Throughout this discussion, I will refer to the person being measured as the model.

Perhaps the greatest challenge when measuring is finding points on the body and consistently using the same ones. There are many measurements that refer back to specific lines or points. It will save you a ton of time to keep these lines and points consistent as references.  

When you use elastic, you want it snug so it doesn't move during the entire measurement process. However, you don't want it to deform the body underneath. 

What Does Parallel to the Floor Mean?

When the instructions say parallel to the floor, that means that if you measured from the elastic in the front to the floor and the elastic in the back to the floor the measurements would be the same. The elastic is level and not tipped.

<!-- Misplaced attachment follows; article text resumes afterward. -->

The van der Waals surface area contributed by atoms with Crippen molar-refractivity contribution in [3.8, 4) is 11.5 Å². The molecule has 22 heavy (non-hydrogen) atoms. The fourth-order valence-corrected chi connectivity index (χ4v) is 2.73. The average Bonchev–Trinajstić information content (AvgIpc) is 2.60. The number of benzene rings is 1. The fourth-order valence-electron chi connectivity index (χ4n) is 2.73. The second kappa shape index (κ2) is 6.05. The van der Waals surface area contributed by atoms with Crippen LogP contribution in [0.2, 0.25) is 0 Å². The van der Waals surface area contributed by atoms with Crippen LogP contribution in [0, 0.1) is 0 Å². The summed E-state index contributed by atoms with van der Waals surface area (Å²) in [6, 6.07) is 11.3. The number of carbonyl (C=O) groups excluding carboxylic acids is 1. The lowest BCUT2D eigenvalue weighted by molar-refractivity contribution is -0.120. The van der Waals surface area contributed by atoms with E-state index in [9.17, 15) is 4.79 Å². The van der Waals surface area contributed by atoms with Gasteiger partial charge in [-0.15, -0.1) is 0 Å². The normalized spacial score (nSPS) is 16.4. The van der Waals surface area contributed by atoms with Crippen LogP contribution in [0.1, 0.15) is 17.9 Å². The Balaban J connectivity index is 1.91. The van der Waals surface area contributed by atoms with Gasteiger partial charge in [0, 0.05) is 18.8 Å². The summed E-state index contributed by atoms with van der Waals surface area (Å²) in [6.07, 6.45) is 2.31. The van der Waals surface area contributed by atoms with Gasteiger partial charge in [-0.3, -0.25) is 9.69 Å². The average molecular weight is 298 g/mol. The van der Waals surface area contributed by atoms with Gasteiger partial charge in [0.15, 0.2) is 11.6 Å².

You will mark all the points in the diagram following the instructions below.


First, we're going to find the natural waist. Take a piece of elastic and pin or clip it around the waist so that it is snug enough not to slide. Have the model do a few side bends so the elastic will move to the position on it's own. The elastic will not be parallel to the floor, and that's okay for this measurement.

The natural waist is going to seem high, particularly on men. A good point of reference is that the natural waist is close to where the elbow is. Don’t put the elastic where you usually wear your pants or skirts. Patternmaker Pro drafts take the high, natural waist into account when the patterns are drawn.

The waist elastic will stay in place throughout the measurement process. It is used extensively for reference.


Next, put the chain or string around the neck. You don't want it too snug or hanging way down.  You want the chain to lay where a collar would meet the neckline of a shirt. This is quite high on the neck. The chain/string should be in the pit of throat at center front.


Next you need to quarter the model. You can use the marker or the crepe/vinyl tape for this. Create a line down each side that splits the body. Center it as best you can. If done correctly, the line should represent the side seam on your garments. This is referred to as the Side Line in the measurement instructions.